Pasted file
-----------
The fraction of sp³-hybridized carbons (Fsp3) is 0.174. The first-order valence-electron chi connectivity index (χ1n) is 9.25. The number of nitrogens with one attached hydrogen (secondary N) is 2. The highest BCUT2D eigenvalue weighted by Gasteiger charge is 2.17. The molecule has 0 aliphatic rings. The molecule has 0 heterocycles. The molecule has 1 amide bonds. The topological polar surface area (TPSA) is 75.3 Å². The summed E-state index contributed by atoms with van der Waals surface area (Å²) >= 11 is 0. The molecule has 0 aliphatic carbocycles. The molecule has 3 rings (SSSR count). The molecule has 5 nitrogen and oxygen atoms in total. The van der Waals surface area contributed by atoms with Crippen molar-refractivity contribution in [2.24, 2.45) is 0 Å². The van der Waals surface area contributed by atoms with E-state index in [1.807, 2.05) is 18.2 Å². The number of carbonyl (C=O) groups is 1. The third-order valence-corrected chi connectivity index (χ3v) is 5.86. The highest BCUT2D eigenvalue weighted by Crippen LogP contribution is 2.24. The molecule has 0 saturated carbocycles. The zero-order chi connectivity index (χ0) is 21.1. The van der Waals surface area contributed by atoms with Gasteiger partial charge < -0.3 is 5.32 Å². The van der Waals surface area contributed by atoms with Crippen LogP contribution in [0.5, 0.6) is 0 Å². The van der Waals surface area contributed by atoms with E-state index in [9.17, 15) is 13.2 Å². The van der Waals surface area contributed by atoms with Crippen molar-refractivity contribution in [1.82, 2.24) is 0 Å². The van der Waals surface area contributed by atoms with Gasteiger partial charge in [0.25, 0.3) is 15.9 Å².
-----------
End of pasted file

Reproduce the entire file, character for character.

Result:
The fraction of sp³-hybridized carbons (Fsp3) is 0.174. The first-order valence-electron chi connectivity index (χ1n) is 9.25. The number of nitrogens with one attached hydrogen (secondary N) is 2. The highest BCUT2D eigenvalue weighted by Gasteiger charge is 2.17. The molecule has 0 aliphatic rings. The molecule has 0 heterocycles. The molecule has 1 amide bonds. The topological polar surface area (TPSA) is 75.3 Å². The summed E-state index contributed by atoms with van der Waals surface area (Å²) >= 11 is 0. The molecule has 0 aliphatic carbocycles. The molecule has 3 rings (SSSR count). The molecule has 5 nitrogen and oxygen atoms in total. The van der Waals surface area contributed by atoms with Crippen molar-refractivity contribution in [2.24, 2.45) is 0 Å². The van der Waals surface area contributed by atoms with E-state index in [1.807, 2.05) is 18.2 Å². The number of carbonyl (C=O) groups is 1. The third-order valence-corrected chi connectivity index (χ3v) is 5.86. The highest BCUT2D eigenvalue weighted by Crippen LogP contribution is 2.24. The molecule has 0 saturated carbocycles. The zero-order chi connectivity index (χ0) is 21.1. The van der Waals surface area contributed by atoms with Gasteiger partial charge < -0.3 is 5.32 Å². The van der Waals surface area contributed by atoms with Crippen LogP contribution in [0.5, 0.6) is 0 Å². The van der Waals surface area contributed by atoms with E-state index in [9.17, 15) is 13.2 Å². The van der Waals surface area contributed by atoms with Crippen molar-refractivity contribution in [1.82, 2.24) is 0 Å². The van der Waals surface area contributed by atoms with Gasteiger partial charge in [0.25, 0.3) is 15.9 Å².